Golden Fornacalia Loaf


  • 1 cup of flour
  • 1/2 cup of cornmeal
  • 1/2 cup of milk
  • 4 eggs
  • 1/4 cup olive oil
  • 1/2 cup pitted olives (green or black)
  • 8 halves of sun-dried tomatoes, roughly chopped
  • 2 -3 tablespoons of capers ( I love them so added lots)
  • 1 teaspoon salt
  • 1 tsp. baking powder
  • 1 tsp. English mustard
  • 2 tablespoons of wild fennel seeds (you could also use anise)
  • 1/4 cup of freshly grated cheddar
  • 1/4 cup of grated Parmigiano Reggiano
  • A handful of dried Calendula Petals


  • Heat the oven to 350F, grease and flour a round baking tin, springform is easiest.
  • Mix the eggs with milk, olive oil and mustard. Beat till frothy.
  • Mix the flour, cornmeal, baking powder, salt and pepper in a large bowl. Make a well in the centre, then add the eggs, milk and oil, mixing gently all the time. Beat until large lumps have turned into a smooth batter.
  • Next add olives (reserving some to finish off the top), sun-dried tomatoes, capers, fennel seeds, calendula petals and half of the grated cheese. Mix gently.
  • Pour the mixture into the tin, put the reserved olives on top. Sprinkle with the remaining cheese. Sprinkle with a few more fennel seeds and calendula blossoms.
  • Bake for 40 minutes until it feels firm to the touch and is golden and crusty on top. Cool in the tin for 5 minutes, then turn out and cool on a wire rack.

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Whether its through wildcrafting, plant medicine, kitchen witchery or seasonal celebrations, I believe we can enhance personal, community and planetary well-being by connecting with mother nature!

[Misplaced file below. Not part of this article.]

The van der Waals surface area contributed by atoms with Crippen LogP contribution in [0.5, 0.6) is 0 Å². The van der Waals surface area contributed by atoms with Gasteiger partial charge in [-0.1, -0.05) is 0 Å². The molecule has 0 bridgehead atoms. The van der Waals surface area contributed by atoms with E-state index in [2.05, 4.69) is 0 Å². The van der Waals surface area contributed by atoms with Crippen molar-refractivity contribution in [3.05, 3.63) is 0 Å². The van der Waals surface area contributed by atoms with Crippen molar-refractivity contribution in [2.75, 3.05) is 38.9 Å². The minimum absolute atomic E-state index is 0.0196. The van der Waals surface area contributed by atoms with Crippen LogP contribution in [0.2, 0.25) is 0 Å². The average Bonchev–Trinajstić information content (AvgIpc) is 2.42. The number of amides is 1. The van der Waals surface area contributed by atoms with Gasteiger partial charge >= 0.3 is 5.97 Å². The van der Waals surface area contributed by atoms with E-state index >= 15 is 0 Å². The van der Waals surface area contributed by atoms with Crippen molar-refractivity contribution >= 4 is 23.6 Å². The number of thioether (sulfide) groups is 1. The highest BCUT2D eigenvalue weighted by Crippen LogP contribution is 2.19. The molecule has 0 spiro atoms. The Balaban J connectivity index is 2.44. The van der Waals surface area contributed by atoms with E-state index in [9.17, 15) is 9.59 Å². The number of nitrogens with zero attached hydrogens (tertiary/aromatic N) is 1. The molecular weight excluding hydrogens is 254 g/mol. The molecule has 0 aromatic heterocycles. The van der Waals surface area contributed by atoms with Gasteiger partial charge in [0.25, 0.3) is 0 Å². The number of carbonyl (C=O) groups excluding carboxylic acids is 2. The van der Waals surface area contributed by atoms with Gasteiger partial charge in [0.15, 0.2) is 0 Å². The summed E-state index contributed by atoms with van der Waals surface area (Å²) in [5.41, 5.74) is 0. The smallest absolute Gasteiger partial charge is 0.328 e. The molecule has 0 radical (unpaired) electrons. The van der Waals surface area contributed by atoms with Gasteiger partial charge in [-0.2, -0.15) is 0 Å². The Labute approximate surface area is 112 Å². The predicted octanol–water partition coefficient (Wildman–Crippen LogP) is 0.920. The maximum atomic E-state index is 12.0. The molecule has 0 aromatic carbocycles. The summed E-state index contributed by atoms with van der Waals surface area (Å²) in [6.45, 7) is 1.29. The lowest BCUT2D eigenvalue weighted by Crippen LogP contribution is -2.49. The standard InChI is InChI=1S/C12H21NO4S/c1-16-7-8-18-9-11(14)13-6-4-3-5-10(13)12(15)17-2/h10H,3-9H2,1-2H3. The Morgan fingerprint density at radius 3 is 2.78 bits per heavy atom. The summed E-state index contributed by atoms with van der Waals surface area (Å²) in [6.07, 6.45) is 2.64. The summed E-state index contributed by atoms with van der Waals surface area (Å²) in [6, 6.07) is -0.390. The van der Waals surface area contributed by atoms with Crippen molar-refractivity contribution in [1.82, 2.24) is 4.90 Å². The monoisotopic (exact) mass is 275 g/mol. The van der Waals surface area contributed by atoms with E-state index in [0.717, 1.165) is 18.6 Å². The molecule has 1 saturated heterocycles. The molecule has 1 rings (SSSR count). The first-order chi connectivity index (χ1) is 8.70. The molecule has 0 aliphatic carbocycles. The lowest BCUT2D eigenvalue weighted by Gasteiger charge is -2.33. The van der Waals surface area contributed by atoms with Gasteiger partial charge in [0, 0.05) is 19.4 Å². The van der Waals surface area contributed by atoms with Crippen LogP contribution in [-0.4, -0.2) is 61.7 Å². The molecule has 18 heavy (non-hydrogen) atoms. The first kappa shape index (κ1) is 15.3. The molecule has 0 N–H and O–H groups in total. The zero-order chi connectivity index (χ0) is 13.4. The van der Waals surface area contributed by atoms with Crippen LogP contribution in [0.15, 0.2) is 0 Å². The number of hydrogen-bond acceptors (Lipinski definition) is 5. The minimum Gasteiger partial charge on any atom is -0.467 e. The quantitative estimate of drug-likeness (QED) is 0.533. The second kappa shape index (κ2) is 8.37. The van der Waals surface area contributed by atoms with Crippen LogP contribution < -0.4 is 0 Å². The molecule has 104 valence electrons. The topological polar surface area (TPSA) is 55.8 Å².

10 thoughts on “Golden & Sunny Fornacalia Bread: Goddess Magic for The Feast of The Ovens

  1. Since reading your posts my kitchen has begun a transformation, little by little, recipe by recipe into a sacred and joy filled space. Candles and green alters sit where dusty clutter used to lurk. This weekend I’ll bake this bread in the same spirit. I’ll need to find what’s left after a week of being snowed in. First I’ll need to switch up the flour for almond and coconut. I’ll let you know how it goes. Thanks Danielle!

  2. Our snow in the Fraser Valley is slowly turning to mush in the misty rain, so I think we’ll be giving your bread a try, perhaps with a hearty damp-banishing veggie stew. 😀

  3. Oh my gosh! You are the tonic I need today. Feb 17, 2019! Will celebrate the goddess of the oven by baking something – I too have waning supplies from being snowed in for a week – and reading as much from this gorgeous blog that I can.

    Also, about 20 years ago I learned a little song of thanks to sing before meals, from a woman who was in her 70s at the time and had sung it as a kid: Give thanks to the mother Gaia, Give thanks to the father Sun, Give thanks to the bounty of the garden, Where the mother and the father are one. The sculpture you posted in the article reminded me of this song.

  4. I loved the pictures for this recipe and decided to try it out this morning. I have never used polenta either. It came out very well, but I found it very salty for my taste. I don’t think any salt is needed with the salt in the capers, olives and cheese…The polenta for me, makes it gritty to chew. I intend to try it again! I love your posts, thank you! Tara